And this is where Shane O’Mara formed an image in my brain that changed how I think about my brain and myself. I, like most in the West, was raised being exposed to Christian traditions and philosophies that teach the ‘self’ is an immutable soul that is unique. Christians believe the soul is God-given, inherently present from birth or even conception and this belief guides much of our social norms and laws. Many people thus grow up believing we possess some essence that makes up our identity. Lady Gaga’s 2011 hit might sum it up best in that people tend to have an oversized belief that they were ‘Born This Way.’

File:Lady Gaga performing 2011.jpg - Wikimedia Commons
Lady Gaga convincing her fans in 2011 that she, and they, were born this way. “Born This Way” Is anthem celebrating self-empowerment and embracing the notion one is born with an identity regardless of race, gender, sexuality, or any other factor. Social constructivists and constructionists may take issue with how many of these traits we’re born with. Source: Wikimedia Commons

Another view is that the ‘self’ is continually constructed to form an overlapping Venn diagram of many ‘selves’.1 For me, oneself is a son, oneself is a brother, a friend, a husband, a father, a former employee, a member of a community, a nation, a society, and any other ‘oneselves’ that any given situation demands. Together, they make ‘oneself’. These have all been developed, like my genes, through socialization, communication, and cultural and environmental context — through inter-place, if you will, the interaction of people and place.

More broadly, think of a human as a system of assembled biological parts, each with its distinct function yet systematically interdependent. We have a bony skeleton that supports and protects a complex array of organs. These organs include a powerful cardiac muscle—the heart—that pumps blood infused with oxygen and nutrients through a vast fractal-like network of vessels, reaching to the very edge of existence.

This circulatory system not only delivers life-sustaining substances but also carries away the metabolic byproducts with clever ways for them to be expelled. It’s coordinated with specialized systems for intake and digestion of nutrients, transforming food into fuel. The gastrointestinal tract is a winding pathway designed for the efficient processing of food, extracting vital nutrients, and compacting waste for disposal.

Containing all these gooey bits is a bag of skin. It’s the largest organ and much more than a bag. It is a reactive, dynamic interface that interacts with the world through touch, temperature sensation, and protection against environmental threats. It also plays a role in thermoregulation, maintaining internal climate through sweat and the subtleties of blood flow.

The muscular system is a Rube Goldberg web of fibers capable of delicate manipulation of tweezers to the powerful thrusts for jumping. It all remains suspended with tissue connecting muscles to bones and to each other enabling both movement and stability.

At the core is another set of muscles that operate the respiratory system, expanding and contracting to draw in air rich in oxygen and expel air laden with carbon dioxide. Lungs, nestled within the ribcage, serve as the sites of this gaseous exchange that literally breathe life into us.

Skin allows for the injection of sensory organs without springing a leak. Eyes capture light and render vision, ears detect vibrations and translate them into sound, and olfactory receptors decode molecular messages into scents and tastes.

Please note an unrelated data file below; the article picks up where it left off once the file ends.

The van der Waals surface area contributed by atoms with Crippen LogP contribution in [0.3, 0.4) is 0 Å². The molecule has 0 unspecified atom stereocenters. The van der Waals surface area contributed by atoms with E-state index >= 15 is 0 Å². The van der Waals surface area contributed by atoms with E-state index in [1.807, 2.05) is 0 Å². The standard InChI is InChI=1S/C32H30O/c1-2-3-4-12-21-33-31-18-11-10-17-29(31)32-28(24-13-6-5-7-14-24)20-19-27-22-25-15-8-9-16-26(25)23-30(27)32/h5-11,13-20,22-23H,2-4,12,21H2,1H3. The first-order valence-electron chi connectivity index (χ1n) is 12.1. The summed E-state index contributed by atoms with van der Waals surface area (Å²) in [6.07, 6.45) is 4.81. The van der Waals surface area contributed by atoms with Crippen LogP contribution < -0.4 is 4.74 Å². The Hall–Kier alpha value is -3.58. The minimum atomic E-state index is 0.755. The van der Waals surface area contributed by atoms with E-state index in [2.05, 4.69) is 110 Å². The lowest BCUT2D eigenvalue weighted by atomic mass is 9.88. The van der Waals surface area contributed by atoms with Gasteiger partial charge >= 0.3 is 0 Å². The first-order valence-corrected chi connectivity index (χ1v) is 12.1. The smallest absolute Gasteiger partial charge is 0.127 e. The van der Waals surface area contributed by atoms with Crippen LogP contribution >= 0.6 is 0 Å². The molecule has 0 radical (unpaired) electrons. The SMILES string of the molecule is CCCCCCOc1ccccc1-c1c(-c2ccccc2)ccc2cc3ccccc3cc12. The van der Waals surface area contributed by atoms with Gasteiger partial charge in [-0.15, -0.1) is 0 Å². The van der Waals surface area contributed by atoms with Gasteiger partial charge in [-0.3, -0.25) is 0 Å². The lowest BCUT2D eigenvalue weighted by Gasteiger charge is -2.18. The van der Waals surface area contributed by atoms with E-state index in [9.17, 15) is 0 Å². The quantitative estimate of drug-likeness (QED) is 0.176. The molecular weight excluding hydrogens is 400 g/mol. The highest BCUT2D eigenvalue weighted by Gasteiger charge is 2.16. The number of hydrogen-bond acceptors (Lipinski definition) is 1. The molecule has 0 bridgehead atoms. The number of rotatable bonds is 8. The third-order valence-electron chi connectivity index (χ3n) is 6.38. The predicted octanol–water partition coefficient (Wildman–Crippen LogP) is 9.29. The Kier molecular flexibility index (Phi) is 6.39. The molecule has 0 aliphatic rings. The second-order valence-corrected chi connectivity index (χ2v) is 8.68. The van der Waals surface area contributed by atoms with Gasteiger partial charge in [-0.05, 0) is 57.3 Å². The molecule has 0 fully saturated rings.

The nervous system is an internal communication network, a lightning-fast array of signals that governs everything from the reflexive yank or a staggering reel to a cognitive think or emotional feel. It is the electrical wiring that animates our being, rooted in the brain, an organ of such complexity that it conjures consciousness itself.

When I look at these systems together, they make ‘me’. They sustain the biological necessities that enable what we call the human experience. I am a being of both strength and vulnerability, an assemblage of interdependent systems I call 'self'.

This image of myself came into focus with a simple passage from Shane O’Mara:

"As far as your brain is concerned, your body hangs down from your head, until it makes contact with the ground through your feet. You're not built from the soles of your feet up - it's more like your head is a 'castle in the air', with scaffolding reaching down to the ground."2

I imagine my brain being the one going on a walk by coordinating with my body to make sure it survives the journey. This ‘castle in the air’ takes input from the world and prunes its own neural network. In the walk of life, the brain conjures an image and belief that ‘I’ exist by enacting and interacting in ways that serve changing social contexts unfolding in front of me. Part of this image of myself leads me to imagine I exist so the brain itself can survive.

‘I’ am more like an evolutionary experiment conjured in a brain working on behalf of, and in coordination with, a biological system within which it is embodied. And ‘I’ exist in a world in which my brain is embedded, attached to scaffolding that touches the ground on which it walks. Sometimes, in search of little green patches on a map waiting to be visited.



Lowery, Brian. Selfless: The Social Creation of “You”. Harper Collins. 2023


O'Mara, Shane. In Praise of Walking: A New Scientific Exploration. W.W. Norton & Company, 2020.

Interplace explores the interaction of people and place. It looks at how we move within and between the places we live and what led us here in the first place.